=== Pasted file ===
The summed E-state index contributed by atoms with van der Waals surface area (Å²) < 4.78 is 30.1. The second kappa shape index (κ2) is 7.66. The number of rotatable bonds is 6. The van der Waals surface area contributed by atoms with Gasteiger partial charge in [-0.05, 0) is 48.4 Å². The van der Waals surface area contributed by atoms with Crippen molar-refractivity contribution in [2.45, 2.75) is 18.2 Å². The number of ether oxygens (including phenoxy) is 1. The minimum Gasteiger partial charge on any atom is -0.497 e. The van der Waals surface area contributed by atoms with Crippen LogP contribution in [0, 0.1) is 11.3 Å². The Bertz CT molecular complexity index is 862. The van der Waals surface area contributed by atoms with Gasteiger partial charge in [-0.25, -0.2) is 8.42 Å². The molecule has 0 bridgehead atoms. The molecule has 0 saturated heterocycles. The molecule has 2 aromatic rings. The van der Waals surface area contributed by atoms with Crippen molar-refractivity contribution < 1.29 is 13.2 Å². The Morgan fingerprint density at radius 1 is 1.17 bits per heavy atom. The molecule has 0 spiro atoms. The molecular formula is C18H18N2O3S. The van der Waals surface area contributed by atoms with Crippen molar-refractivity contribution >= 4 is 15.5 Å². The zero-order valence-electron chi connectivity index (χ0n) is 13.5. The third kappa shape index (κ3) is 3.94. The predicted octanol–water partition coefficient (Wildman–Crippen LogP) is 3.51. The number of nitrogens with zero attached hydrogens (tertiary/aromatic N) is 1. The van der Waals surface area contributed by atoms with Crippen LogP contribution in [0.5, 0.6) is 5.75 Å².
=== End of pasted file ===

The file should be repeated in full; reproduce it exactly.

The summed E-state index contributed by atoms with van der Waals surface area (Å²) < 4.78 is 30.1. The second kappa shape index (κ2) is 7.66. The number of rotatable bonds is 6. The van der Waals surface area contributed by atoms with Gasteiger partial charge in [-0.05, 0) is 48.4 Å². The van der Waals surface area contributed by atoms with Crippen molar-refractivity contribution in [2.45, 2.75) is 18.2 Å². The number of ether oxygens (including phenoxy) is 1. The minimum Gasteiger partial charge on any atom is -0.497 e. The van der Waals surface area contributed by atoms with Crippen LogP contribution in [0, 0.1) is 11.3 Å². The Bertz CT molecular complexity index is 862. The van der Waals surface area contributed by atoms with Gasteiger partial charge in [-0.25, -0.2) is 8.42 Å². The molecule has 0 bridgehead atoms. The molecule has 0 saturated heterocycles. The molecule has 2 aromatic rings. The van der Waals surface area contributed by atoms with Crippen molar-refractivity contribution < 1.29 is 13.2 Å². The Morgan fingerprint density at radius 1 is 1.17 bits per heavy atom. The molecule has 0 spiro atoms. The molecular formula is C18H18N2O3S. The van der Waals surface area contributed by atoms with Crippen molar-refractivity contribution >= 4 is 15.5 Å². The zero-order valence-electron chi connectivity index (χ0n) is 13.5. The third kappa shape index (κ3) is 3.94. The predicted octanol–water partition coefficient (Wildman–Crippen LogP) is 3.51. The number of nitrogens with zero attached hydrogens (tertiary/aromatic N) is 1. The van der Waals surface area contributed by atoms with Crippen LogP contribution in [0.5, 0.6) is 5.75 Å².